What is the best dog fence system?
As a Kennel owner and operator, I went straight to heavy 9 gauge chain link Panels for the indoor and outdoor runs. I generally go with panels that are between 10 feet and 15 feet wide with welded vertical tubing every 5 feet for strength. Most of my panels are 10 feet wide because I can use brackets (supplied by the fencing company) to connect them together into any length of fence that I require.
What I especially love about going with panels instead of permanent chain link fencing is that it is portable. You can reconfigure them when your plans change and you can take them with you if you move! I had my fencing custom built by a company called Bestway Fencing (Winnipeg, Manitoba) I am going to give them a high five here as I have been a satisfied customer every time they have built another panel for me.
I had a commercial company custom build them for me based on my measurements. It’s a decision I have never regretted. I see those thin flimsy kennel panels sold in various farm supply stores and I know they are not going to last. The wire gauge of those are usually 11 gauge with lighter tubing and barely any wire ties holding the chain link onto the tubing.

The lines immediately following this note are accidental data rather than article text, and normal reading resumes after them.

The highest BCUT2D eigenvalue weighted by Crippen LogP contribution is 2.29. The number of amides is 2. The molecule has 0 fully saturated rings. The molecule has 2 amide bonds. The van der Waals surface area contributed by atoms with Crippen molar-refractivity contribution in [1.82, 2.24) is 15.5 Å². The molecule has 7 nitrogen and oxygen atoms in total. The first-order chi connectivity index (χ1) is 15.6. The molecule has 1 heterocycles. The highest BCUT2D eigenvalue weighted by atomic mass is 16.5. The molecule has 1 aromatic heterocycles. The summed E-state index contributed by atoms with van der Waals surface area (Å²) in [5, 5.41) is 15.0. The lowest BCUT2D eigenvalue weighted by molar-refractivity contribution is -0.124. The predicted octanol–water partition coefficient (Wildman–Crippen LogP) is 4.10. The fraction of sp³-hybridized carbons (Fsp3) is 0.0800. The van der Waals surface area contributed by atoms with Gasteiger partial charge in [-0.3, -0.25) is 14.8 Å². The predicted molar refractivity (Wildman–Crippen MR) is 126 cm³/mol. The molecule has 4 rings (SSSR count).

The first thing a determined dog does is work at the wire along the bottom. Within hours, a determined dog will have stretched an opening that he or she can squeeze out through. It is very difficult, if not impossible, to repair stretched out chain link fencing to the point where it looks good again.
I also discourage the common permanent type of chain link fencing with no frame along the bottom, sometimes just a string of wire. This type of fence is very vulnerable to being stretched out by a dog wanting to get out… with a fence like this, that dog will succeed. An additional level of security would be to attach some electrified wire, very easy to do with chain link.
Gates and padlocks
Don’t overlook the importance of a secure gate and the latch, those can be the weak link in an otherwise strong and secure fence. I prefer my gates to be wide enough to get my garden tractor through but most of you living in towns and cities, don’t have to have equipment like that.